2/22/2019 | 1 MINUTE READ

White House Signals Legal Fight with California on Emissions

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The Trump administration confirms it has officially ended negotiations with the California Air Resources Board about coordinating emission standards, setting up a legal battle over future regulations.

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The Trump administration confirms it has officially ended negotiations with the California Air Resources Board about coordinating emission standards.

Instead, the White House says it will finalize a rule later this year that freezes future carbon dioxide standards in 2020. CARB has vowed to enforce the tougher standards currently in place through 2025, regardless of what federal regulators do.

The Trump administration aims to thwart California’s plan by separately stripping the state of its decades-old right to set its own emission standards. The move is certain to trigger a protracted legal battle that both sides say they are confident in winning.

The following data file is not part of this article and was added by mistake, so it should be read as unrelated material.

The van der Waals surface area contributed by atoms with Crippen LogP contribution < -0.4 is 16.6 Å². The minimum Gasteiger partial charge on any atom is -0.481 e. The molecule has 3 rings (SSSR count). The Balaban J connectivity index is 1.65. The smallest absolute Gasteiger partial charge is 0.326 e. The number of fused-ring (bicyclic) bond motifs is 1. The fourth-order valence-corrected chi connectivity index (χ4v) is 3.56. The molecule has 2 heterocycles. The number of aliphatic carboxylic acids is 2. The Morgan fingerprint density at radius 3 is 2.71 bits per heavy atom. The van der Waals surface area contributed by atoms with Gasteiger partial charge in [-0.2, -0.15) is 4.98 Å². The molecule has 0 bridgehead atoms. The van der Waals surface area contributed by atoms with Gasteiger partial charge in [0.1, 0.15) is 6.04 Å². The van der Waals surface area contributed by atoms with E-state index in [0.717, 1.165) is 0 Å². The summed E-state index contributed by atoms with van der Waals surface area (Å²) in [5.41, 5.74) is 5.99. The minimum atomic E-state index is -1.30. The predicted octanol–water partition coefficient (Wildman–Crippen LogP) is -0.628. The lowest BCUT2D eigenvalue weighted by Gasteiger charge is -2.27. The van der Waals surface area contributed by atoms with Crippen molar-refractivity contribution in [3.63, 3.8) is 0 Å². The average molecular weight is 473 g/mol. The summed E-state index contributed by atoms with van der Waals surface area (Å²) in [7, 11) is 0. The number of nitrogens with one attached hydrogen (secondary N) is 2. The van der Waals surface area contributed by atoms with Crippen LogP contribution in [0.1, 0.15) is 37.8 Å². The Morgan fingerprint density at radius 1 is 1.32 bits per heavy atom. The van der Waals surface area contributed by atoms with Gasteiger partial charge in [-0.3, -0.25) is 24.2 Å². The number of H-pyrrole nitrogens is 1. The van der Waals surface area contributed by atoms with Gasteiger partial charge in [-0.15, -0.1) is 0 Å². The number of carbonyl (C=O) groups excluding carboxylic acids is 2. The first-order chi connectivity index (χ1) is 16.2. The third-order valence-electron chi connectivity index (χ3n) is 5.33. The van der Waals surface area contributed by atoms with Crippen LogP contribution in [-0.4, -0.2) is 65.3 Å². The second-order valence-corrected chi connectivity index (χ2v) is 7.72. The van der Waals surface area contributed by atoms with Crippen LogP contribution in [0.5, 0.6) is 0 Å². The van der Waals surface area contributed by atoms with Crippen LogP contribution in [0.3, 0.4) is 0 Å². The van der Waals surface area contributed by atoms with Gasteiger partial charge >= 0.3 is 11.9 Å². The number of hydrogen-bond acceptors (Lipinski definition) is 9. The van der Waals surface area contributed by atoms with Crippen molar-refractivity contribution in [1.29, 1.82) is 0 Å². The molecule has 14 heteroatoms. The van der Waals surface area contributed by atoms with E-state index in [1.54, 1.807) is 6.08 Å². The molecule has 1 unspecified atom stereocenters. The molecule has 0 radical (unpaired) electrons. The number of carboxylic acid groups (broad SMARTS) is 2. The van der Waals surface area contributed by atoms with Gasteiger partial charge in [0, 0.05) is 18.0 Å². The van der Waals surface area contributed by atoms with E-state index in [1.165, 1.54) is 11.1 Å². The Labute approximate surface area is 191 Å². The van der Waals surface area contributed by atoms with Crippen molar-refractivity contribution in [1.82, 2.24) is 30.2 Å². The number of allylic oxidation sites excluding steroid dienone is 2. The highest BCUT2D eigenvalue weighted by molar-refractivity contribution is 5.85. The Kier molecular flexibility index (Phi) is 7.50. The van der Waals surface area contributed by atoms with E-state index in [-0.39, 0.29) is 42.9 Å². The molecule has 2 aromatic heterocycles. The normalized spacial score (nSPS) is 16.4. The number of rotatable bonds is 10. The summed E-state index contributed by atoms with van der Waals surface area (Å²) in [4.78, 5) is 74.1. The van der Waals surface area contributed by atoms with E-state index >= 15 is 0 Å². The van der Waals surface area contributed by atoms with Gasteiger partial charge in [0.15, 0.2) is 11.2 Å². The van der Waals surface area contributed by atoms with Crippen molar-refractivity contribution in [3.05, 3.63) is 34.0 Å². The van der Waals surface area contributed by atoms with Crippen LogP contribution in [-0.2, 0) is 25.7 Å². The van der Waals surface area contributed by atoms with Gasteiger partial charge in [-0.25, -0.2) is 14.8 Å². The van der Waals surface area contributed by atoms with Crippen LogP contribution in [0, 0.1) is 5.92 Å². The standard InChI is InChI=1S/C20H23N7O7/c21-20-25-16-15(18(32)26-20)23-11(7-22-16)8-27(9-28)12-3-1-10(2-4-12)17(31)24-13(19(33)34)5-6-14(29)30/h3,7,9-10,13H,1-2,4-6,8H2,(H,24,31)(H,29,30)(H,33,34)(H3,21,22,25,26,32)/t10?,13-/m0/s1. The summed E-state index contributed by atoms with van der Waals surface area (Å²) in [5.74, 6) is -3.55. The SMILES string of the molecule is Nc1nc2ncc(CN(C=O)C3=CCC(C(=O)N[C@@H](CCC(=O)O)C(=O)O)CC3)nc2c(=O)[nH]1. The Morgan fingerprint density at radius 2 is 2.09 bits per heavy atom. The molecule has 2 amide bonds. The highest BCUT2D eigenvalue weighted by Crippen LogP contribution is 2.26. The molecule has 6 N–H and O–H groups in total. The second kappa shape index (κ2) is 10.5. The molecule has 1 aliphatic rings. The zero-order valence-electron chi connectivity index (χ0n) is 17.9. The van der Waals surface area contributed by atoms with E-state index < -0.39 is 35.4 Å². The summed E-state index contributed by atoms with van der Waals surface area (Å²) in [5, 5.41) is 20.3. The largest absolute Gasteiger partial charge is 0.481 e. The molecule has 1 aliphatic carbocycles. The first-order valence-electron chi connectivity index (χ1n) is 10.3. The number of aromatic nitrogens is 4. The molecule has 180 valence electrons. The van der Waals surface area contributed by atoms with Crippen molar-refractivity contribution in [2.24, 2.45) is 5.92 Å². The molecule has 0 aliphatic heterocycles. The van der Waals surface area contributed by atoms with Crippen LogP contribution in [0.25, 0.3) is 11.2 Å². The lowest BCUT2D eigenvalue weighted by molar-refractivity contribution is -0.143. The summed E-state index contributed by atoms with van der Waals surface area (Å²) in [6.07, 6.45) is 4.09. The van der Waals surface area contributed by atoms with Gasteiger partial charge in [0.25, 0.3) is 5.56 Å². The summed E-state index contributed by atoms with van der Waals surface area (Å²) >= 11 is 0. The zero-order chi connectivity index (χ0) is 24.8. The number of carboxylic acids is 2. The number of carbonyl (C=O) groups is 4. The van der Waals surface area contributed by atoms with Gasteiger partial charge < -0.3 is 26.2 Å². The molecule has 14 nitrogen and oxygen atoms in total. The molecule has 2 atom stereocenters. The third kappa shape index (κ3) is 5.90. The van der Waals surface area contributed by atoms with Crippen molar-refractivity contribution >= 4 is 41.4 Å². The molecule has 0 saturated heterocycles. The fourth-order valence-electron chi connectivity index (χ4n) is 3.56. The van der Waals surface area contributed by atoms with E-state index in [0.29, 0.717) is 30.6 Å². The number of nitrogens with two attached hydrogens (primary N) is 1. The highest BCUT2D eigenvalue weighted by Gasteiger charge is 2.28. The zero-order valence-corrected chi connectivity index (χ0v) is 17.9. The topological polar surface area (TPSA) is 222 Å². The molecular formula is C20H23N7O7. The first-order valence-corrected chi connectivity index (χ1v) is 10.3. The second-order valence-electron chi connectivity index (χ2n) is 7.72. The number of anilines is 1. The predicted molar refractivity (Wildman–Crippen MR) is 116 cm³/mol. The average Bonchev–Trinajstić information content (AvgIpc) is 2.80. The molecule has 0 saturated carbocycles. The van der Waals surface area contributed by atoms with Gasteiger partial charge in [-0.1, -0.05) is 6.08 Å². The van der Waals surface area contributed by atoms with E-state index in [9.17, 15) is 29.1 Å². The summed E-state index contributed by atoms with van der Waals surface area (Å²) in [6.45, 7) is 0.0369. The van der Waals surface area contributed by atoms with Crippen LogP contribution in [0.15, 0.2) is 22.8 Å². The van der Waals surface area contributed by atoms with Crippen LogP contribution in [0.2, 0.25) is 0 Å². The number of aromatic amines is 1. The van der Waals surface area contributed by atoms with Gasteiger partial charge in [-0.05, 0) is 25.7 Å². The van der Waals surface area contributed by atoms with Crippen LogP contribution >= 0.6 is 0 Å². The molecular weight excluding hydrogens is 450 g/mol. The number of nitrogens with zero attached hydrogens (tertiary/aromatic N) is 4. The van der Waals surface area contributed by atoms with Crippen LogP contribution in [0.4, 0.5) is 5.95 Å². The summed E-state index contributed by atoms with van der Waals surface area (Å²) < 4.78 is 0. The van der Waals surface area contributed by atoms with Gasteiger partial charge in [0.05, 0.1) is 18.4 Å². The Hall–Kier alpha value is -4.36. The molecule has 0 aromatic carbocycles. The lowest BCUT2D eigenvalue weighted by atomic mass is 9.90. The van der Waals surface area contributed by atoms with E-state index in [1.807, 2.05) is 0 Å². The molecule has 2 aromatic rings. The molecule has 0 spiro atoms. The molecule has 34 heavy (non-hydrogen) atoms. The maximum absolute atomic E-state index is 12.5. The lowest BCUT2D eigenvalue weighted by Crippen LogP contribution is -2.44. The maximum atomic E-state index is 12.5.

The court fight will center on fuel economy standards, which may be established only by federal regulators. California has been permitted to set its own emission (but not fuel economy) standards by the Clean Air Act of 1970.

The distinction between the two regulatory domains was clear until the U.S. Supreme Court ruled in 2007 that carbon dioxide is a pollutant that may be regulated. CO2 is a byproduct of fossil fuel combustion, so limiting CO2 emissions creates a de facto fuel economy standard.

The Trump administration argues that CARB cannot set CO2 limits that would force carmakers to meet greater fuel economy standards than those set by federal regulators.


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